WHO WERE THE HIGHEST PAID UNION OFFICIALS?
A few weeks ago we compared the four major federal sector unions to one another with a particular focus on how each spends its dues money. (See “Compare AFGE, NATCA, NFFE & NTEU By the Numbers.” That is something we are going to continue to look at for the simple reason that the more efficiently that money is spent the better off employees should be. Having an understanding of the different ways unions spend puts all of us in a position to spot the better ways to use the cash. Given that NTEU finally filed its report for 2014 the last few days in December we can now compare unions using reports filed only in 2014. This post focuses on who were the highest paid union officials as reported in 2014. Here is what we found.
$390,817. Richard Hirn, Outside Counsel for NWSEO
$345,084. Frank Ferris, NTEU Director of Negotiations (Retired)
$296,704. Paul Rinaldi, NATCA National President
$280,425. Colleen Kelley, NTEU National President
$284,438. Anthony Reardon, NTEU National Executive Vice President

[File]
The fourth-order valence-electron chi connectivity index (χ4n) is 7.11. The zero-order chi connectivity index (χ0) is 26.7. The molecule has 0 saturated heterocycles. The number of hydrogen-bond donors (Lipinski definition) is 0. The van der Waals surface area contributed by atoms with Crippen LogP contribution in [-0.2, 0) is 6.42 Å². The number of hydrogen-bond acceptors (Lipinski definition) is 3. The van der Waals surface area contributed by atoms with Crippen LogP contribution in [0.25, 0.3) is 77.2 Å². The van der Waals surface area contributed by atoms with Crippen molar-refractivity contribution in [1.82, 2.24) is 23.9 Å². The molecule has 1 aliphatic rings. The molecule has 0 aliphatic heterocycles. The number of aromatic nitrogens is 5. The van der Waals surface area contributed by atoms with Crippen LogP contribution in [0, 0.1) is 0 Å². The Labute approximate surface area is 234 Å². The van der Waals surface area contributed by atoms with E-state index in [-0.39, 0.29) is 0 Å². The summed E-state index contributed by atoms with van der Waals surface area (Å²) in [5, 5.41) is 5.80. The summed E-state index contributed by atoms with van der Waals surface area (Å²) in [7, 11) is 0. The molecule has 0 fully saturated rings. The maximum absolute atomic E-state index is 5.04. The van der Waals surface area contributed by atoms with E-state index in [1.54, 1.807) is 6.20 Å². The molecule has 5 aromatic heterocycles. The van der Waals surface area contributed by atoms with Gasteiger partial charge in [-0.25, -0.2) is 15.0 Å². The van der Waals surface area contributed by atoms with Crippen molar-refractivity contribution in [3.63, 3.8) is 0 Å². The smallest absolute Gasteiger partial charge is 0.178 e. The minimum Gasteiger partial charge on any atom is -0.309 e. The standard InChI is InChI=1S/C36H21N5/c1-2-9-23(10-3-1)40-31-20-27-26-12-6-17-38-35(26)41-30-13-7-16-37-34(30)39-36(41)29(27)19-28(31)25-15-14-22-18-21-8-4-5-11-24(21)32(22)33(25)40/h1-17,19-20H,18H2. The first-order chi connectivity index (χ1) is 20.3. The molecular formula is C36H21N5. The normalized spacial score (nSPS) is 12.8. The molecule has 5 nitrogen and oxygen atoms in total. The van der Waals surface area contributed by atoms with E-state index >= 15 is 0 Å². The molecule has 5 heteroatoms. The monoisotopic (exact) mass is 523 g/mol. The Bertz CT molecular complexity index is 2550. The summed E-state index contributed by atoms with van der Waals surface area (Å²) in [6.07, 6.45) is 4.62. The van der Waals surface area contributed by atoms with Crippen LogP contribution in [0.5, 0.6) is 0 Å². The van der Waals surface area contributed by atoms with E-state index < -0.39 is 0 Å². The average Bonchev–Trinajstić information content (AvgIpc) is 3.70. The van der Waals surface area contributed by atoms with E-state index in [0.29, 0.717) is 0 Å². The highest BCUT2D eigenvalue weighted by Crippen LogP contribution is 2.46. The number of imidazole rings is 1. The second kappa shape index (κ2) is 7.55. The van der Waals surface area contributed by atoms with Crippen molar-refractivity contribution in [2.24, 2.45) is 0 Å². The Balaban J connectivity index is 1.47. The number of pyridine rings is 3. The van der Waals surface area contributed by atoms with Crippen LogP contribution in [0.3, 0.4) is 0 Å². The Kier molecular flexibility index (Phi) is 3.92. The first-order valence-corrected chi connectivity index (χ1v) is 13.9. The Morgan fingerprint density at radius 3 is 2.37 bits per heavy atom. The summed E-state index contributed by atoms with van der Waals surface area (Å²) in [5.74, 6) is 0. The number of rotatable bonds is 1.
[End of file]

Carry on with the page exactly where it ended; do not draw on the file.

Hirn, who provided legal and lobbying services, took home almost 50% of all the dues paid by the weather service employees during the report period, and appears to be the highest paid single attorney in the federal sector—receiving far more than the full-time General Counsels of NTEU, NATCA, AFGE or NFFE. The firm of Bredhoff, Kaiser billed NAGE and NTEU over a million for legal services in the report periods, but there are more than two dozen attorneys on its staff.
NTEU dominated the list spending over $900,000 on three leaders; however, NATCA continued to have the highest paid national president. He earned almost twice what AFGE paid David Cox, leader of the largest federal sector unions that arguably has been the most successful one this century given its membership growth. For example, AFGE’s national president has increased the union’s membership by over 104,000 more members since 2000 while NTEU has achieved a net increase of slightly over 9,000 during that time.
Each year the DC press seems to publish these salary figures wrapped in very superficial articles suggesting how overpaid union leaders are. We see no reason to hide the information from those outside the beltway media market because members and local leaders are the only ones who can judge whether leadership compensation is appropriate. Of course, they need to know the details before they can do that.